After your initial consultation, the next step is to help you prepare for your treatment with a CT scan.
What is a CT scan?
A CT scan is a type of x-ray that takes 3D images inside your body.
You’ll attend the scan in your radiation oncology department.
Why do I need it?
Your CT scan will be set up to record all the necessary images for your body shape and position details. This is to ensure your treatment can be planned and delivered accurately.
Does it hurt?
CT scanning doesn’t hurt. You’ll lie on the table and move through the scanner, which is large and round like a doughnut.
How long does it take?
The whole procedure takes about 30 minutes.
What if I move around?
It's important to find a position that is comfortable enough for you to hold. If you’re finding this challenging, we have accessories and custom-made devices to help keep you stable.
If this is required, your radiation therapists will explain this process. Any devices will be custom made to fit you, because they’re used to keep you in exactly the same position each day during treatment.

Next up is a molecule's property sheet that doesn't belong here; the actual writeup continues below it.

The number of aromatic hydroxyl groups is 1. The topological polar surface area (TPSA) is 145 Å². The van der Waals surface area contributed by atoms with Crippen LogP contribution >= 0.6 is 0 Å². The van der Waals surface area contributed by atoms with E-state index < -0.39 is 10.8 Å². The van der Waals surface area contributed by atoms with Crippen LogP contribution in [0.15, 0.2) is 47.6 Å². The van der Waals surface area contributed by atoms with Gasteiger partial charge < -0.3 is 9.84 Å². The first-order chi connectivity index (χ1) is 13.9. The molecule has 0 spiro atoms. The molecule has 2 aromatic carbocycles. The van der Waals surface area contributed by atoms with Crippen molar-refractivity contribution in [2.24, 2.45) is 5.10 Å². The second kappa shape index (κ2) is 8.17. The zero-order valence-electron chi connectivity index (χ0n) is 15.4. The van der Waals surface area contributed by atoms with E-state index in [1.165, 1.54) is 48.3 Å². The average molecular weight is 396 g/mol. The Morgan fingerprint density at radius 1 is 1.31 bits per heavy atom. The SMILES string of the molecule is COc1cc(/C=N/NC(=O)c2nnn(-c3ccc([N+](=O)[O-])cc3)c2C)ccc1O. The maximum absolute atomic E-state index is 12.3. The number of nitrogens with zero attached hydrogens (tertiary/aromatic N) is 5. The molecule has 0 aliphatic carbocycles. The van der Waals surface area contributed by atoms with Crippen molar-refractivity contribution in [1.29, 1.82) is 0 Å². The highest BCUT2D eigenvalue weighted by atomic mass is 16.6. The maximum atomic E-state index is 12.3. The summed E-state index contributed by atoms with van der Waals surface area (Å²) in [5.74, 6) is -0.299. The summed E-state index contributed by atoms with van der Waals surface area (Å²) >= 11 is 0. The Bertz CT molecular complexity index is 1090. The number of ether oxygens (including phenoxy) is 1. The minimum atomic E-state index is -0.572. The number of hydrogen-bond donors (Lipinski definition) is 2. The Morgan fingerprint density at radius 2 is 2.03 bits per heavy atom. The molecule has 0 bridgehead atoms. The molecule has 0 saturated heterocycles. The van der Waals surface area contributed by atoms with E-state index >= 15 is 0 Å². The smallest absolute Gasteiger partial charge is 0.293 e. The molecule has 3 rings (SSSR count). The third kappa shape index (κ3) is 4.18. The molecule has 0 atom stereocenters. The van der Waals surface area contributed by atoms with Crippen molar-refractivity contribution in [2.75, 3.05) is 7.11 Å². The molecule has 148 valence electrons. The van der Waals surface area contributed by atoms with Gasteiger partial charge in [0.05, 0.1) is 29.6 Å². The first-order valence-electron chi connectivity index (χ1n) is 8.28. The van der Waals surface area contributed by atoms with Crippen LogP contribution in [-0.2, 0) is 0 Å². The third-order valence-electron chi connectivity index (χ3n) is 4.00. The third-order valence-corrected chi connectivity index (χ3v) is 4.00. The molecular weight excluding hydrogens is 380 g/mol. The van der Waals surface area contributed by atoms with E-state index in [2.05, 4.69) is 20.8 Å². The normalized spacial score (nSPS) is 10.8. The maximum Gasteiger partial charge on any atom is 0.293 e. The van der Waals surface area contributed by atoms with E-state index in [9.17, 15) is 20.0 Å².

This helps ensure that the radiation beams are directed at exactly the same part of your body each time during treatment.This helps ensure that the radiation beams are directed at exactly the same part of your body each time during treatment.TThis helps ensure that the radiation beams are directed at exactly the same part of your body each time during treatment.
Sometimes you may need a small number of markings (ink spots) to help you stay in the most accurate position. These markings are less than the size of a freckle and you won’t be able to see them easily.
Next Step – Planning your treatment